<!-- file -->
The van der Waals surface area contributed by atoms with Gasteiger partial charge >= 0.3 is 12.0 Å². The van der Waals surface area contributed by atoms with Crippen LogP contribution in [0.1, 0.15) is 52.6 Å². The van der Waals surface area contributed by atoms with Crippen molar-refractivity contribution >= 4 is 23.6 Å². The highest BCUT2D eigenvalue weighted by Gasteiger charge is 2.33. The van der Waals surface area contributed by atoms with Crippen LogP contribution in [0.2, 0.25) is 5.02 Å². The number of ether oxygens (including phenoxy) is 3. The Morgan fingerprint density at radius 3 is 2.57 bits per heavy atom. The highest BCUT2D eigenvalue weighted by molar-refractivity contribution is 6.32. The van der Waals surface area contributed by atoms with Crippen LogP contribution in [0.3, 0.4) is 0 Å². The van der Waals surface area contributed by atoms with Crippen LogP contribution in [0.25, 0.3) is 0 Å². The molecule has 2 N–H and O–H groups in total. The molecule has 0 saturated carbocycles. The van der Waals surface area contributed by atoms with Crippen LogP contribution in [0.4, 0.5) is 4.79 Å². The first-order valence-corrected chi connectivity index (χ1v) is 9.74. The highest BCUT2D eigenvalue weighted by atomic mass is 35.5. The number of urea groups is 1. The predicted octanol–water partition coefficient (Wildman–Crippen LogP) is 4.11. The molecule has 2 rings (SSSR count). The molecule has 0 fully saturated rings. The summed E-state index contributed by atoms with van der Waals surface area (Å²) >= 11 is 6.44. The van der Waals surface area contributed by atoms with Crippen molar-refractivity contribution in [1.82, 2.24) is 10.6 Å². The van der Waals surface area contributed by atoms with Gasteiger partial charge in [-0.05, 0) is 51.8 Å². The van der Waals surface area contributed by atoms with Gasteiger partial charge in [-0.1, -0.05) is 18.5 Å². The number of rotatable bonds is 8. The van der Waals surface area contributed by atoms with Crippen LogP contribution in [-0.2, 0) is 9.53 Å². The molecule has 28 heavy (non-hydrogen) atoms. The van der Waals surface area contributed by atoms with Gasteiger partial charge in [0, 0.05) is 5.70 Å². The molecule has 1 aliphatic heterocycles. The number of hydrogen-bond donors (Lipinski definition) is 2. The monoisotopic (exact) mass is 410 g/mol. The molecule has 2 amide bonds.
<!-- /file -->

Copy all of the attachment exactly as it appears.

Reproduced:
The van der Waals surface area contributed by atoms with Gasteiger partial charge >= 0.3 is 12.0 Å². The van der Waals surface area contributed by atoms with Crippen LogP contribution in [0.1, 0.15) is 52.6 Å². The van der Waals surface area contributed by atoms with Crippen molar-refractivity contribution >= 4 is 23.6 Å². The highest BCUT2D eigenvalue weighted by Gasteiger charge is 2.33. The van der Waals surface area contributed by atoms with Crippen LogP contribution in [0.2, 0.25) is 5.02 Å². The number of ether oxygens (including phenoxy) is 3. The Morgan fingerprint density at radius 3 is 2.57 bits per heavy atom. The highest BCUT2D eigenvalue weighted by molar-refractivity contribution is 6.32. The van der Waals surface area contributed by atoms with Crippen LogP contribution in [0.3, 0.4) is 0 Å². The van der Waals surface area contributed by atoms with Crippen LogP contribution in [0.25, 0.3) is 0 Å². The molecule has 2 N–H and O–H groups in total. The molecule has 0 saturated carbocycles. The van der Waals surface area contributed by atoms with Crippen LogP contribution in [0.4, 0.5) is 4.79 Å². The first-order valence-corrected chi connectivity index (χ1v) is 9.74. The highest BCUT2D eigenvalue weighted by atomic mass is 35.5. The number of urea groups is 1. The predicted octanol–water partition coefficient (Wildman–Crippen LogP) is 4.11. The molecule has 2 rings (SSSR count). The molecule has 0 fully saturated rings. The summed E-state index contributed by atoms with van der Waals surface area (Å²) >= 11 is 6.44. The van der Waals surface area contributed by atoms with Crippen molar-refractivity contribution in [1.82, 2.24) is 10.6 Å². The van der Waals surface area contributed by atoms with Gasteiger partial charge in [-0.05, 0) is 51.8 Å². The van der Waals surface area contributed by atoms with Gasteiger partial charge in [-0.1, -0.05) is 18.5 Å². The number of rotatable bonds is 8. The van der Waals surface area contributed by atoms with Crippen LogP contribution in [-0.2, 0) is 9.53 Å². The molecule has 28 heavy (non-hydrogen) atoms. The van der Waals surface area contributed by atoms with Gasteiger partial charge in [0, 0.05) is 5.70 Å². The molecule has 1 aliphatic heterocycles. The number of hydrogen-bond donors (Lipinski definition) is 2. The monoisotopic (exact) mass is 410 g/mol. The molecule has 2 amide bonds.